P. 1
Critical Sociology Redone

Critical Sociology Redone

|Views: 0|Likes:
Published by Chevonie Daniel

More info:

Published by: Chevonie Daniel on Oct 14, 2010
Copyright:Attribution Non-commercial


Read on Scribd mobile: iPhone, iPad and Android.
download as DOCX, PDF, TXT or read online from Scribd
See more
See less






Critical sociology is the study of society that focuses on the need for social change. The theory refers to a style of Marxism with a tendency to engage with non-Marxist influences. It developed in reaction to the limitations of scientific sociology. Researchers of scientific sociology have the task of studying and documenting the reasoning that reality is ³out there.´ Karl Marx rejected the idea that society exists as a "natural" system with a fixed order. He claimed, Critical social theory is, in contrast, a form of self-reflective knowledge involving both understanding and theoretical explanation to reduce entrapment in systems of domination or dependence, obeying the interest in expanding the scope of autonomy and reducing the scope of domination. Critical social theory criticizes society from some general theory of values, norms, or "oughts," or through criticizing it in terms of its own espoused values. Core concepts are: (1) That critical social theory should be directed at the totality of society in its historical specificity (i.e. how it came to be configured at a specific point in time), and (2) That critical theory should improve understanding of society by integrating all the major social sciences, including geography, economics, sociology, history, political science, anthropology, and psychology. Critical sociologists ask moral and political questions, such as "How does society work?" Their answer to this question, typically is that it should not. Sociologists attempt to change not only society but the character of research itself using the critical orientation. The discoveries made by researchers are usually used to provide a voice for less powerful people and to advance the political goal of a more equal society. Scientific sociologists refuse to take sides on account for the biases that result from this. Critical sociologists argue that all research is either political or biased, either calling for change or not and that sociologists are unable to change the biased nature of their work, but simply take sides. Critical sociology is activist orientated and seeks not just to understand the world but to improve it while appealing to those whose politics range from liberal to radical left.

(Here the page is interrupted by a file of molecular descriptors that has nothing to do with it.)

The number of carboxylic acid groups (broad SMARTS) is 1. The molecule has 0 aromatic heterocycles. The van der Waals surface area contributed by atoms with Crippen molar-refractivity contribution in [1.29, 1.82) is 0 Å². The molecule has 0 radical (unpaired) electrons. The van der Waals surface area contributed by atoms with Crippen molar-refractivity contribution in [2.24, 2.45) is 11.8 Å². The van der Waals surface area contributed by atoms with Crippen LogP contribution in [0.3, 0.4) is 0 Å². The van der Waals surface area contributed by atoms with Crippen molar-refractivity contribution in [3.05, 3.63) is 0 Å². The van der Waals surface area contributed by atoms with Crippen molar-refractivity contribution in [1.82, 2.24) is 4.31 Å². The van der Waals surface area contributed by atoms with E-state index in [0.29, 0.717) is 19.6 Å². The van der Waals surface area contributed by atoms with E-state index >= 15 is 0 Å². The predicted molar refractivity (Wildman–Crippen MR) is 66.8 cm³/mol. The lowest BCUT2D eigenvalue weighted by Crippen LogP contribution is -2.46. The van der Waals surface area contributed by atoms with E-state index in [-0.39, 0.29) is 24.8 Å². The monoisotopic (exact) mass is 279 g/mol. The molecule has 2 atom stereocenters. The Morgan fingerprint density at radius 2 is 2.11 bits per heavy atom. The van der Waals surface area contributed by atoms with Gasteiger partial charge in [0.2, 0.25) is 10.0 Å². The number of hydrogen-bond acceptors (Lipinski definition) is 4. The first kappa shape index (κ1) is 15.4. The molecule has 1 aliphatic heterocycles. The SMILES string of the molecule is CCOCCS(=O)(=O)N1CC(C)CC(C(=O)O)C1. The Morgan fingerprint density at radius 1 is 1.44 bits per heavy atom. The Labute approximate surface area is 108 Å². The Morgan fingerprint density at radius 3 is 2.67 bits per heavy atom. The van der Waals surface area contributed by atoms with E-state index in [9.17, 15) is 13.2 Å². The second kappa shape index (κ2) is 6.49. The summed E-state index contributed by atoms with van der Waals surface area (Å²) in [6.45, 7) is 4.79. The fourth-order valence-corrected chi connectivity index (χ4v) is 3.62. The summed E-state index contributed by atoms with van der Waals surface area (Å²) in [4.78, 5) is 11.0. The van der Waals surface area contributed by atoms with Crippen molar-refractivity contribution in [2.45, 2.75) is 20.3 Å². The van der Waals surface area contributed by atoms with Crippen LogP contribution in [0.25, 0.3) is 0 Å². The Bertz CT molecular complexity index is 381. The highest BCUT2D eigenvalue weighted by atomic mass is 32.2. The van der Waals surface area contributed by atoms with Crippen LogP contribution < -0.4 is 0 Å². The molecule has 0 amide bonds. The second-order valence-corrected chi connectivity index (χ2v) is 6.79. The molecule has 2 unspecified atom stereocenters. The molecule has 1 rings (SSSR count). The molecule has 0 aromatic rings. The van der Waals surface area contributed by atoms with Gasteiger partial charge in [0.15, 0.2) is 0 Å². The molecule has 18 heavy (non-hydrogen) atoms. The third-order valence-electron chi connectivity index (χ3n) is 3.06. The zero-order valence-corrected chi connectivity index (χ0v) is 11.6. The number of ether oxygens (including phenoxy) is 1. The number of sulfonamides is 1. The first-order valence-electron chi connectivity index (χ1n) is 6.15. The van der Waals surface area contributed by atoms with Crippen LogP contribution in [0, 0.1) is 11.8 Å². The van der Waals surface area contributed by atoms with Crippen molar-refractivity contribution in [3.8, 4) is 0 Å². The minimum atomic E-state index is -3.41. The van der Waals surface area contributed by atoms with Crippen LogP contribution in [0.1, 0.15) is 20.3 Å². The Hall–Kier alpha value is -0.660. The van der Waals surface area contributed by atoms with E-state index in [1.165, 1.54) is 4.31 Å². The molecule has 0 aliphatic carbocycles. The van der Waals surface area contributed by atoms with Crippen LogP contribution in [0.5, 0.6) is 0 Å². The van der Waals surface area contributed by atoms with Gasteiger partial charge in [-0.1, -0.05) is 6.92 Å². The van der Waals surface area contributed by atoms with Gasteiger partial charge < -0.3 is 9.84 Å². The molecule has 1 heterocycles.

By: Chevonie Daniel

You're Reading a Free Preview

/*********** DO NOT ALTER ANYTHING BELOW THIS LINE ! ************/ var s_code=s.t();if(s_code)document.write(s_code)//-->